Some folks who have provided outstanding ideas and inspiration:


Robb Wolf.  Robb Wolf didn’t invent Paleo, but he made it famous. He’s got the gift of gab and a talent for explaining complex physiology in a way that’s entertaining and easy to understand.  Regardless of how you feel about eating like I caveman, I HIGHLY recommend both his book and his PODCAST for developing an understanding of the links between food and health.

Chris Kresser. Chris Kresser has a similar background to Robb Wolf – chronic illness drove him to a deeper understanding of the ties between food and health. Chris Kresser’s email updates are generally long and dense with a ton of good information. I HIGHLY recommend his courses on Pre & Post Natal Nutrition and Heart Disease for developing a strong working knowledge of both subjects. Chris developed both courses as a result of in depth research to address questions from friends and family.

Gary Taubes. Gary Taubes is responsible for leading me down the nutrition rabbit hole. His book Good Calories, Bad Calories is a decade old now but got the ball rolling on the realization that it was sugar, not fat driving most of the chronic health problems in Western society. Gary Taubes and Dr. Peter Attia founded NUSI to conduct independent nutrition research.

Paul and Shou-Ching Jaminet. If you’re looking for specific quantities of macro-nutrients (protein, fat, carbs) and micro-nutrients (vitamins and minerals), Paul and Shou-Ching Jaminet have done the best job I have seen of looking at nutrition from a variety of different angles, identifying the impact of both overconsumption and underconsumption of specific macro and micro nutrients and providing recommendations of specific quantities. Their book is easy to read and contains a wealth of information.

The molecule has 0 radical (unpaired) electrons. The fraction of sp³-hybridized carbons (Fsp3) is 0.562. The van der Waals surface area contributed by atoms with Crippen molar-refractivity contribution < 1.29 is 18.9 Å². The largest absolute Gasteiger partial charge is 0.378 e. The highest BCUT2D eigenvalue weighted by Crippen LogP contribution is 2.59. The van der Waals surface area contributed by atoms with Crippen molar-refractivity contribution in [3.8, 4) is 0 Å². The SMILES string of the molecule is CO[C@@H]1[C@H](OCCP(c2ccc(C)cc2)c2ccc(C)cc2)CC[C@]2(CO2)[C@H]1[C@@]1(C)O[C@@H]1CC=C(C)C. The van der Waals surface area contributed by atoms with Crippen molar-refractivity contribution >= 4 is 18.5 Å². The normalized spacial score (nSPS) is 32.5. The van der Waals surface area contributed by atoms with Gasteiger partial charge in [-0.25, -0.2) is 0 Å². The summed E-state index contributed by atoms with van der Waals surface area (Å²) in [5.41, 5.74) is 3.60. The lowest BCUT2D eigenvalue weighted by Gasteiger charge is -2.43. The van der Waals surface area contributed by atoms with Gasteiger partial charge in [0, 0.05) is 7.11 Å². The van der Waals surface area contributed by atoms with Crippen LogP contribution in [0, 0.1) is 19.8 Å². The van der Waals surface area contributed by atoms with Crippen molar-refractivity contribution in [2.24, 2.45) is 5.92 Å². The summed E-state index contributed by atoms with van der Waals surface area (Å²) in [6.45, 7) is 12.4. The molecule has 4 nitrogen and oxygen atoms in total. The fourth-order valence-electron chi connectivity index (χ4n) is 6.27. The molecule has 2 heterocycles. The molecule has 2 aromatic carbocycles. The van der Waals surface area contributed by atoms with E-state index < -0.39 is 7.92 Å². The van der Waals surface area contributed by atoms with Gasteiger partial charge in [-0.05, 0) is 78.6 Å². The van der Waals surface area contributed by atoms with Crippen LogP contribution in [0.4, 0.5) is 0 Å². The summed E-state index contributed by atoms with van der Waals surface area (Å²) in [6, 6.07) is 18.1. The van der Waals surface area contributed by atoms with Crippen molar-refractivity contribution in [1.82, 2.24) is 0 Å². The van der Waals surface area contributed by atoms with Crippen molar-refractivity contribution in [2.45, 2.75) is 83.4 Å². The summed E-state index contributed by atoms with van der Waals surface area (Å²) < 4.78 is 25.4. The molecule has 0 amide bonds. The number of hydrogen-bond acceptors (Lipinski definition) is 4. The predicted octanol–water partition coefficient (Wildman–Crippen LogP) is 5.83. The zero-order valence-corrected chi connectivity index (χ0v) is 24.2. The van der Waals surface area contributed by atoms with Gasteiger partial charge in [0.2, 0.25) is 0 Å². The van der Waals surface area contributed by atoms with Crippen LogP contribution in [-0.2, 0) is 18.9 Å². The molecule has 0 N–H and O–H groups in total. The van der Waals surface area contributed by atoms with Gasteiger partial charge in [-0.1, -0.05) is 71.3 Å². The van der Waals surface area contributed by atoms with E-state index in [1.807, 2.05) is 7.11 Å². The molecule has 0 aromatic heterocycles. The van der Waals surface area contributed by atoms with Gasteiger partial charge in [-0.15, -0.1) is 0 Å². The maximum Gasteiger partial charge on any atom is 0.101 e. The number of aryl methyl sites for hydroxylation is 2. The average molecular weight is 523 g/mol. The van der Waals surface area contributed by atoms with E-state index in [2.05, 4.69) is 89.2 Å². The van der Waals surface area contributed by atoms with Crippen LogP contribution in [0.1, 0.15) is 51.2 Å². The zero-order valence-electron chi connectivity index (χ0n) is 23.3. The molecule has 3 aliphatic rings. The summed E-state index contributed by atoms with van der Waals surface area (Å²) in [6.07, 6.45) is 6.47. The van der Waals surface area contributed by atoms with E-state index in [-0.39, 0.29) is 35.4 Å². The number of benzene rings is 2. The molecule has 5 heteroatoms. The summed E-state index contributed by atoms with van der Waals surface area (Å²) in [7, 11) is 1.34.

Michael Pollan. Michael Pollan is another journalist who started off with the seemingly simple question of “What should I eat?” He has published a number of books with outstanding insights.


Pavel Tsatsouline. Pavel was a physical trainer for the Soviet Special Forces before bringing kettlebells to the United States and training US Special Forces, Military and Law Enforcement (along with thousands of other individuals). Pavel specializes in strength training with minimal equipment. His training background and native language (Russian) provide unique insights from the strength training expertise of the former Soviet Union.

Paul “Coach” Wade. I dismissed Convict Conditioning for years as just another bodyweight exercise book, but eventually bought it after two unsolicited recommendations from two different friends. There’s some debate over whether that’s even his real name but Convict Conditioning and Convict Conditioning 2 provide the best performance foundation I have found. Convict Conditioning has zero to hero progressions (meaning you can start from where ever you’re at and go as far as you’re willing to go

Mark Rippetoe. Mark Rippetoe is a weightlifting specialist with a talent for writing. Starting Strength provides an outstanding foundation for the deadlift, bench press and back squat. Strong Enough and Practical Programming provide outstanding insight into strength training philosophy and programming.

Coach Christopher Sommer. Coach Sommer is a former coach of the US National Gymnastics Team who now runs He specializes in developing a strength baseline which will support the dynamic loads encountered in gymnastics.  From Coach Sommer I learned about the importance and timing of strengthening tendons and bones in addition to muscles.